Monday, January 25, 2016
On the desk beside me was a case filled with a dozen pagers. Every thirty seconds, one of the pagers would sound off and vibrate. The motion would send the case rattling against the desk and not only obliterate my concentration but also fray what was left of my poor fragile nerves. Every thirty seconds a chorus: rattling, chirping, beeping, or chimes.
Every now and then a staff member would distractedly reach out, press a button on a particular pager, and then go back to whatever they were doing. Hell, I even silenced the racket from time to time when the noise became unbearable.
I endured this dance for an hour as I finished writing my notes. By the time I was done, my eyes were red and my hair was disheveled from running my hands through it. As far as I could tell, the only function of this barrage was to drive the poor doctors, who often had no other choice but to use the desk for charting, crazy. I had not seen one definitive action taken in response to the buzzing pagers, besides turning them off.
I passed the secretary on the way out of the nursing station and couldn't help but inquire.
Me: Hey, you know those pagers on the desk. They are always going off. What a racket! What are they used for.
Secretary: Those pagers? They are connected to the patient's call lights. Every time a person hits the button at the side of the bed for help, one of those goes off.
Secretary: You know, like if a patient needs to get out of bed, or is hungry, or has to go to the bathroom.
Me: Or if they have chest pain, shortness of breath, or fell and broke a hip?
Secretary: Yah, I guess that stuff too.
Posted by Jordan Grumet at 11:41 AM
Tuesday, January 5, 2016
Doc liked the simplicity and tedium of his bartending job. He spent the majority of his nights doing what he liked most, interacting with fellow human beings. He remembered a time when medicine offered such enticing rewards. When he could sit across from a patient with a paper and pen and record only the most salient information. He could look into their eyes, wax philosophical in the exam room, and still have enough time to comfort a grieving family member.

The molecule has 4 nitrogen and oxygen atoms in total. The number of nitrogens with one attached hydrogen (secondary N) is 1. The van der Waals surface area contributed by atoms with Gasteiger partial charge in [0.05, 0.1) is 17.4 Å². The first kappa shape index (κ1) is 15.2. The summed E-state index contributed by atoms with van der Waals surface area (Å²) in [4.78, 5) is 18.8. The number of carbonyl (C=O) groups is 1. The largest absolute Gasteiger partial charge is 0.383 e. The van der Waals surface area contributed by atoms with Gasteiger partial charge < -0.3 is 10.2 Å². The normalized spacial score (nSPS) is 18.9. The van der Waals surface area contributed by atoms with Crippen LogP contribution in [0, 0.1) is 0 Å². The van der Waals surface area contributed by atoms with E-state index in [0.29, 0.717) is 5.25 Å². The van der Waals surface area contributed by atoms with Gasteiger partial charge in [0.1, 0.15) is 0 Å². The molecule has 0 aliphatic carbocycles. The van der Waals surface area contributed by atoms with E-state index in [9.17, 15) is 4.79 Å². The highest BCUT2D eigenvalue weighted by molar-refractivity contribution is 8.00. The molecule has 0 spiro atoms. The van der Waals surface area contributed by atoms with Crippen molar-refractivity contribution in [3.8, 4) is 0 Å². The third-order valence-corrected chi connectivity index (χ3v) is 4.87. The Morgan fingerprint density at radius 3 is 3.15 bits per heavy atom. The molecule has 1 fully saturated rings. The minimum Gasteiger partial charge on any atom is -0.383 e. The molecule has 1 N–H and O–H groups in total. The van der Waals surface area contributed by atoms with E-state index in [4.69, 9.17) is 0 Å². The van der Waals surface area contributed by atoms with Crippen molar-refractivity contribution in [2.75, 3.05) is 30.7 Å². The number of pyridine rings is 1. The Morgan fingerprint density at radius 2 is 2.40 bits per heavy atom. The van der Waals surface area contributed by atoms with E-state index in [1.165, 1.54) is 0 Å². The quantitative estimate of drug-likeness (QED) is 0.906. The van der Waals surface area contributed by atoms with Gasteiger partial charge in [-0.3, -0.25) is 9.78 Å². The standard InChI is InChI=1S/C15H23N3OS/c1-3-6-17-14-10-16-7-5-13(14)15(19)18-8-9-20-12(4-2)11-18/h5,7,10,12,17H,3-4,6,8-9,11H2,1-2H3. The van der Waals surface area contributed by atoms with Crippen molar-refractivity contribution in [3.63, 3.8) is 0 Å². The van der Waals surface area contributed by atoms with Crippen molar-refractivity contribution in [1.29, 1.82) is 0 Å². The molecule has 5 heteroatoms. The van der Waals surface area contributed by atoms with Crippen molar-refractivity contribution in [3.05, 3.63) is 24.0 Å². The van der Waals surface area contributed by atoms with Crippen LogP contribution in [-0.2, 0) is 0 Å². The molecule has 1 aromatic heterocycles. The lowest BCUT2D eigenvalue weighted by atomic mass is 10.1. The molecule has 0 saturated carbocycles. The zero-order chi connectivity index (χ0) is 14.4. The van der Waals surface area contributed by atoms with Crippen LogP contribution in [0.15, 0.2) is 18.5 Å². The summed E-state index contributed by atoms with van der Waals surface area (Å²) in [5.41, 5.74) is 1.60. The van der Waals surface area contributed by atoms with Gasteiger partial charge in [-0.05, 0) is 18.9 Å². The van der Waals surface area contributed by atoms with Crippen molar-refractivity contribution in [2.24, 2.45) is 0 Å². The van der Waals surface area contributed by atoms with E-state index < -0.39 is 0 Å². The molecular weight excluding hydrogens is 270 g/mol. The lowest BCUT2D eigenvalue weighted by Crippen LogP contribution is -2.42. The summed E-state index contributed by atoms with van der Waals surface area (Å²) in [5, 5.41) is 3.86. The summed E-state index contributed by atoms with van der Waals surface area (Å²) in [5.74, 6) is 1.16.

The practice of medicine was once both amazingly complex and laughably simple. The convoluted path of the ailing body was matched by the enduringly straightforward need to be loved and cared for. And Doc loved his patients. He loved them so much, in fact, that the wave of computerization, legislation, and compliance almost got the best of him.
He no longer enjoyed his day to day activities. His warm greetings and kind words were overtaken by a nagging electronic medical record system and voluminous rounds of paperwork. Doc was deeply depressed and on the verge of suicide when he made the life altering decision.
He had no children, no wife, and no debt. He would leave the job he once loved in order to save his own life.
And save his life, it did.
As the months past, Doc felt the stress wash over his body and fall like a puddle to the ground. He started to laugh again. He smiled at strangers as they shimmied up to the bar. He became a spectacle on his own. A group of regulars appeared at all times of the night to chat as he worked.
It took a full year before the phantom sensation of a pager buzzing on his belt loop finally disappeared. Double that to get used to sleeping the whole night without being interrupted by a phone call. Doc was happy, but couldn't forget quite everything about being a doctor.
Although his mind was elsewhere, his keen eye kept lurking back to his training. He might notice a Bell's Palsy or the shuffling gate of Parkinson's in some unlucky patron making his way to a seat in the restaurant. Occasionally he gave advice for minor ailments. Originally his customer's eyes would raise in disbelief, but eventually they learned to trust his instincts.
Once a young man started to choke on a piece of steak. When Doc heard what was going on, he leaped over the bar and ran to the table. He performed the Heimlich, and cleared the man's airway. It appeared as if his actions were too late. But Doc expertly delivered a few breaths and started CPR. The man recovered by the time the ambulance arrived.
It was times like these that Doc wondered if he made the right decision. He still loved medicine deeply. But he also knew that what doctors were practicing today was no longer medicine. It was a bastardized version overtaken by technology, administrators, and rules that made little sense.
Doctors, he felt, were no longer helping people.
Posted by Jordan Grumet at 12:03 PM